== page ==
King’s friends say that in the hours and days after his death, Kelly gave differing versions of what happened on June 17—including her recollections of the exact time that King banged on the window, and her descriptions of King’s mood, behavior, and drug use.
Family members say Kelly refused to give them more in-depth information than what she told police. “Many of us just wanted to know if he was in pain or upset about something,’’ says a King family member. “We wanted to know if something was wrong at the time. But she wouldn’t tell us.”
Kelly hasn’t spoken publicly about King’s death and couldn’t be reached for comment by The Daily Beast. King’s neighbors say that since King’s death, she has been seen only a few times at the Rialto residence she shared with him.
No one disputes Kelly’s description of King’s drug use, but King’s family and friends say she failed to tell police about the numerous problems the couple struggled with for years, or about the ugly words she and King exchanged shortly before he was found dead.
“There is a lot more to this story and I do believe she knows what that is,’’ says promoter Damon Feldman, who worked with King on the celebrity-boxing circuit.
Next-door neighbor Sandra Gardea told police and friends that there was loud music playing in the couple’s backyard between 3 a.m. and 5 a.m. the morning he died, and at some point she heard King crying and moaning. “I heard Cynthia pleading for him to come inside at some point during the night,’’ Gardea says. “I didn’t hear a fight but could tell something was definitely wrong.”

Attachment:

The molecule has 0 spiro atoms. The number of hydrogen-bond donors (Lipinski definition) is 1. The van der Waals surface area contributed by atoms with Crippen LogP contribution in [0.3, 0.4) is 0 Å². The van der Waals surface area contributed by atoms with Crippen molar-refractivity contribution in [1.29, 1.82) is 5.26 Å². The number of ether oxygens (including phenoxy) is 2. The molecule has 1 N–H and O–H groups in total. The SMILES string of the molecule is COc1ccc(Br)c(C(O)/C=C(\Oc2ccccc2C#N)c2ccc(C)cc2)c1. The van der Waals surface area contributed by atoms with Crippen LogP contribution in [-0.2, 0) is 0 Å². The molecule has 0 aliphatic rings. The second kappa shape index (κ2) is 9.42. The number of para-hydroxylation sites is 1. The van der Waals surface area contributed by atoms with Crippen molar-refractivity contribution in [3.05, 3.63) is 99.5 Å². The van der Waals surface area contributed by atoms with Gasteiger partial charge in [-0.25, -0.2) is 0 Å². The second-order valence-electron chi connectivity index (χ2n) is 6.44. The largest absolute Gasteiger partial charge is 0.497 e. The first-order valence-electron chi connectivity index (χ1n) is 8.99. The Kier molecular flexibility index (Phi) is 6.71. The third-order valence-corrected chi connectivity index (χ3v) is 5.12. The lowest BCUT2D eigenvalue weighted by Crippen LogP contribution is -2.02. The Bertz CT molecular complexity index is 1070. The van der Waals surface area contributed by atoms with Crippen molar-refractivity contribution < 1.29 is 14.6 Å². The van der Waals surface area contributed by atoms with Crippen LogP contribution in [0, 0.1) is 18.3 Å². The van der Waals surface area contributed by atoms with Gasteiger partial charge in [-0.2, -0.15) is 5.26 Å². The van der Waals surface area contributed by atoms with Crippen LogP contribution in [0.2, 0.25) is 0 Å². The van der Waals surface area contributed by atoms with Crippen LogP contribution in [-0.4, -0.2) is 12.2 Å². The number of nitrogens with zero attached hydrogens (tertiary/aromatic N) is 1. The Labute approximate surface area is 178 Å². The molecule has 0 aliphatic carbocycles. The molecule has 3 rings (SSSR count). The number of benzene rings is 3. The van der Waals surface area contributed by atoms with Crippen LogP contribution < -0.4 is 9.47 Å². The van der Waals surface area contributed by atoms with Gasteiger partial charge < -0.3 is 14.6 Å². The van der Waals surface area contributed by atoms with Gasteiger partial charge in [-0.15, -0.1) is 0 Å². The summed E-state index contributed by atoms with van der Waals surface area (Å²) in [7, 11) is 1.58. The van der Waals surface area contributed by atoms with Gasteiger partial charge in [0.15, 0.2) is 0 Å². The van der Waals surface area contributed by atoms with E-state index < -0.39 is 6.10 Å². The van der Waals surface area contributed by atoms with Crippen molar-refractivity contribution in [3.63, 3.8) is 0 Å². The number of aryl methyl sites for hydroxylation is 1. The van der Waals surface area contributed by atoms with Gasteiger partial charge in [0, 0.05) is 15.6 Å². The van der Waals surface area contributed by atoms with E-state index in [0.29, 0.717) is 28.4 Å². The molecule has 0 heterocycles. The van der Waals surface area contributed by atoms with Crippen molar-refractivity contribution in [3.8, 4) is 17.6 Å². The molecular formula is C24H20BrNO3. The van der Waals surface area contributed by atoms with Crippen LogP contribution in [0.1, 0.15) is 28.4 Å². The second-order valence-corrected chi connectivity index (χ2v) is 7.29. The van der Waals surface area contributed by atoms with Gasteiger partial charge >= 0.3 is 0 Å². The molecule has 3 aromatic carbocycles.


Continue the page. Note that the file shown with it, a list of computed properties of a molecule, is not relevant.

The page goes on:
Damon Feldman, who worked with King on the celebrity-boxing circuit, says he called the house and spoke to Kelly the day King was found dead. The boxing promoter says he was so disturbed by Kelly’s explanation of what had happened that he called the Rialto police to tell them his concerns.
“I had my worries about them as a couple long before this happened. I know Rodney wanted out. Then he died and none of it added up. A man so young and physically fit can’t just fall into the pool and die,” Feldman says. “There is a lot more to this story and I do believe she knows what that is.”